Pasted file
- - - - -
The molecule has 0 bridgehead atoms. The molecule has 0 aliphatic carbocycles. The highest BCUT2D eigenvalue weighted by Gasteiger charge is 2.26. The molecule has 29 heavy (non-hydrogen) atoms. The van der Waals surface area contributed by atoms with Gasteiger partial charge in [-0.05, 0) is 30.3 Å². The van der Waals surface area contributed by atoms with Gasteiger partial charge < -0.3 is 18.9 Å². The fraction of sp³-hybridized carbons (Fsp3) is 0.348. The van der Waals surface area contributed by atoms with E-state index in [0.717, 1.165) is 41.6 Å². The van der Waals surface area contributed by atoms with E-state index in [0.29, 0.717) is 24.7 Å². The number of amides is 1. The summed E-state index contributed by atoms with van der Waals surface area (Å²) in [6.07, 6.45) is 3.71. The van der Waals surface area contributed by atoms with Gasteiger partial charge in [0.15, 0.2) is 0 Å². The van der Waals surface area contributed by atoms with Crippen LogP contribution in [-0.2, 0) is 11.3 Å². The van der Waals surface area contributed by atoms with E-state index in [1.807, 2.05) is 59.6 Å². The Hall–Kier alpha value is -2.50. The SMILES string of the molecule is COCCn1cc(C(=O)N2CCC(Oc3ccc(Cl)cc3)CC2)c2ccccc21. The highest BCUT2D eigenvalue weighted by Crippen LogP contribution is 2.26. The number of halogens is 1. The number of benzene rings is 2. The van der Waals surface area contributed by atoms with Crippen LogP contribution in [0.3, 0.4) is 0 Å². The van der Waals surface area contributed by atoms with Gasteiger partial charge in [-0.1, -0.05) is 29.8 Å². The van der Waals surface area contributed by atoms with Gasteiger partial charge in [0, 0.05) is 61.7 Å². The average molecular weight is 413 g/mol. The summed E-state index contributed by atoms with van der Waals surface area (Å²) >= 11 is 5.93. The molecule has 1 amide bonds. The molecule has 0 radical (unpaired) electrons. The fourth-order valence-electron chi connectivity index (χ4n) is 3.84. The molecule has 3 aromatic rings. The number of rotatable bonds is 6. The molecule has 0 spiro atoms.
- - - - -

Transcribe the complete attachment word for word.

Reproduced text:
The molecule has 0 bridgehead atoms. The molecule has 0 aliphatic carbocycles. The highest BCUT2D eigenvalue weighted by Gasteiger charge is 2.26. The molecule has 29 heavy (non-hydrogen) atoms. The van der Waals surface area contributed by atoms with Gasteiger partial charge in [-0.05, 0) is 30.3 Å². The van der Waals surface area contributed by atoms with Gasteiger partial charge < -0.3 is 18.9 Å². The fraction of sp³-hybridized carbons (Fsp3) is 0.348. The van der Waals surface area contributed by atoms with E-state index in [0.717, 1.165) is 41.6 Å². The van der Waals surface area contributed by atoms with E-state index in [0.29, 0.717) is 24.7 Å². The number of amides is 1. The summed E-state index contributed by atoms with van der Waals surface area (Å²) in [6.07, 6.45) is 3.71. The van der Waals surface area contributed by atoms with Gasteiger partial charge in [0.15, 0.2) is 0 Å². The van der Waals surface area contributed by atoms with Crippen LogP contribution in [-0.2, 0) is 11.3 Å². The van der Waals surface area contributed by atoms with E-state index in [1.807, 2.05) is 59.6 Å². The Hall–Kier alpha value is -2.50. The SMILES string of the molecule is COCCn1cc(C(=O)N2CCC(Oc3ccc(Cl)cc3)CC2)c2ccccc21. The highest BCUT2D eigenvalue weighted by Crippen LogP contribution is 2.26. The number of halogens is 1. The number of benzene rings is 2. The van der Waals surface area contributed by atoms with Crippen LogP contribution in [0.3, 0.4) is 0 Å². The van der Waals surface area contributed by atoms with Gasteiger partial charge in [-0.1, -0.05) is 29.8 Å². The van der Waals surface area contributed by atoms with Gasteiger partial charge in [0, 0.05) is 61.7 Å². The average molecular weight is 413 g/mol. The summed E-state index contributed by atoms with van der Waals surface area (Å²) >= 11 is 5.93. The molecule has 1 amide bonds. The molecule has 0 radical (unpaired) electrons. The fourth-order valence-electron chi connectivity index (χ4n) is 3.84. The molecule has 3 aromatic rings. The number of rotatable bonds is 6. The molecule has 0 spiro atoms.